As of Aug. 28, Amendment 9 was still subject of the broader lawsuit, which has been transferred to a Tallahassee circuit court. Attorney General Pam Bondi's office is arguing that bundling ballot items for constitutional amendments is only off-limits for citizen initiatives, not for items that already had a public hearing with the state's Constitution Revision Commission.
Like shipwreck survivors, ex-smokers-turned-vapers stick together. Many can't stand the smell of cigarette smoke anymore or don't want to be tempted by it.
"It's much more than just blowing the big cloud," says Levi Crouch, 25, who recently moved to Orlando and started working for Kleizo. "You meet up with an amazing group of people. Everybody loves each other because we have the same goal and the same reason for being there. It's a goal to help each other."
Crouch started smoking in high school. Not long after graduating, a friend started vaping, so he decided to try it too.
"I noticed I wasn't breathing as well, couldn't run as well, so I decided to try vaping," Crouch says. "I didn't like the first one I tried, but I went to a vape shop where I lived in Northern Virginia and they recommended a better product. I haven't had a cigarette since. I felt better in the first few months. I was able to run up a flight of stairs again."
Crouch became a regular at vape shop events, and soon he started joining cloud competitions. He says he won $35,000 in prizes in 2015. Now in Orlando, Crouch is sponsored by Fast Eddie's, which holds its own competitions, complete with a wall mural that marks out a 15-foot length to help measure the clouds.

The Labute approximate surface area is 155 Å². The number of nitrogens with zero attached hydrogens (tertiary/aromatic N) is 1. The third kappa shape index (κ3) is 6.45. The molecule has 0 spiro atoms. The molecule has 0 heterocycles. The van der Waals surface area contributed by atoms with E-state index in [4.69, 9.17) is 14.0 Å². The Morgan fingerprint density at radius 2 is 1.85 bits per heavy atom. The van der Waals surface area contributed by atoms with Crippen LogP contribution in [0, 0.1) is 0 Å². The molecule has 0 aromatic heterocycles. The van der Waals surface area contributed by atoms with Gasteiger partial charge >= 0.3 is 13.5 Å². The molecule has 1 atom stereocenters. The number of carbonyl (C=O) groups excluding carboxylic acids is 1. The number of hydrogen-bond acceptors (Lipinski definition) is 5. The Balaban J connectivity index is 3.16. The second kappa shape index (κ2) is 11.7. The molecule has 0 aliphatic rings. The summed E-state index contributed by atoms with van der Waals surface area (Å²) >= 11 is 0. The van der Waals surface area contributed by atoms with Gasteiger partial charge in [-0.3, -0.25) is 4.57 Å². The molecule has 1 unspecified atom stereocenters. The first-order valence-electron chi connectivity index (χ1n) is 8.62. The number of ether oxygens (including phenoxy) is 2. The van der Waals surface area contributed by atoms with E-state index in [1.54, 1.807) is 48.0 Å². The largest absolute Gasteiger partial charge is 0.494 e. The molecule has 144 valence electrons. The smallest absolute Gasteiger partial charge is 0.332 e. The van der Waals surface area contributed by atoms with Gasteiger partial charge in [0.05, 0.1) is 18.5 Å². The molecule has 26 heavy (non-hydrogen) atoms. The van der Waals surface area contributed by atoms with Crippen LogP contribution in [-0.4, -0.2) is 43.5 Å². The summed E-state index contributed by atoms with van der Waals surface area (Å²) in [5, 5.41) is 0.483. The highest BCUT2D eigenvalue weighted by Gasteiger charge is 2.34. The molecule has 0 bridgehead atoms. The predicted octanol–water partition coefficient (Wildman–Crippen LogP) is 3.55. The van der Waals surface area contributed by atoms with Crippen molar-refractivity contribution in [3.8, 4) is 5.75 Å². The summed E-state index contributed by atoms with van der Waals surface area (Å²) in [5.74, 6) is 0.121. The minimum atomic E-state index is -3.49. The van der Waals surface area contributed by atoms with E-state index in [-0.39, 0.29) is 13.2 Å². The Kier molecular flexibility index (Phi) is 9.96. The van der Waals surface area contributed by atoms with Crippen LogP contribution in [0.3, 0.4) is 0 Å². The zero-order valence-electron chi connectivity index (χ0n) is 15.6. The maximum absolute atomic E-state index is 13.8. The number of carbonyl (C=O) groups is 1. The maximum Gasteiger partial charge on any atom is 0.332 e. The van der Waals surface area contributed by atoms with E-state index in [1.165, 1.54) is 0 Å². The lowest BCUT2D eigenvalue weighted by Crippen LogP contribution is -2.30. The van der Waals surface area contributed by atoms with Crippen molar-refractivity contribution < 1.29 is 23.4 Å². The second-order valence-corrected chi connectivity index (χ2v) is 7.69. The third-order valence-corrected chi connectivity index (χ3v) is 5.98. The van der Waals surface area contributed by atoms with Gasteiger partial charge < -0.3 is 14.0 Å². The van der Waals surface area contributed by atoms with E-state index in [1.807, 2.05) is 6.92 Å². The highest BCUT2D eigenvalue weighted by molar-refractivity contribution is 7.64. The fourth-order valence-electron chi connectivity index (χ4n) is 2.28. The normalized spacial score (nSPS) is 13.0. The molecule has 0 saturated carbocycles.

"It's just like a NASCAR driver. I wear a jersey that says 'Fast Eddie's.' I represent them," Crouch says.
Crouch says he doesn't ever want to be "that guy" – the vaper who blows a big cloud at a restaurant or near an unsuspecting passerby. He refuses to vape in any public place where smoking is banned.
"It's definitely a huge community, millions of people who all wanted to quit smoking cigarettes and found a way to do that without all the chemicals," he says.
He now helps Kleizo develop juice brands – including Taffy Splash, which comes in blue raspberry or strawberry flavor.
Like many former smokers, Crouch keeps a small amount of nicotine in his juice. He says he vapes most of the day, but not obsessively – not in the middle of the night, after eating or in the bathroom.
Given the hazy health facts and changing regulations, people who vape for the first time often have a lot of questions, says Jeremy Wilburn, who works for Kleizo at Fast Eddie's.
He helps sell dozens of styles of vape mods, e-cigarettes, juice, battery chargers and other accessories. "I was a smoker and I had tried to quit," Wilburn says. "I just thought vaping was more interesting."
But he was bewildered by the options. He tried an e-cigarette and didn't like it. He found answers and a higher-quality local product at Fast Eddie's.
"It's definitely a learning curve when you start. Now I help people avoid the same issues I encountered," he says.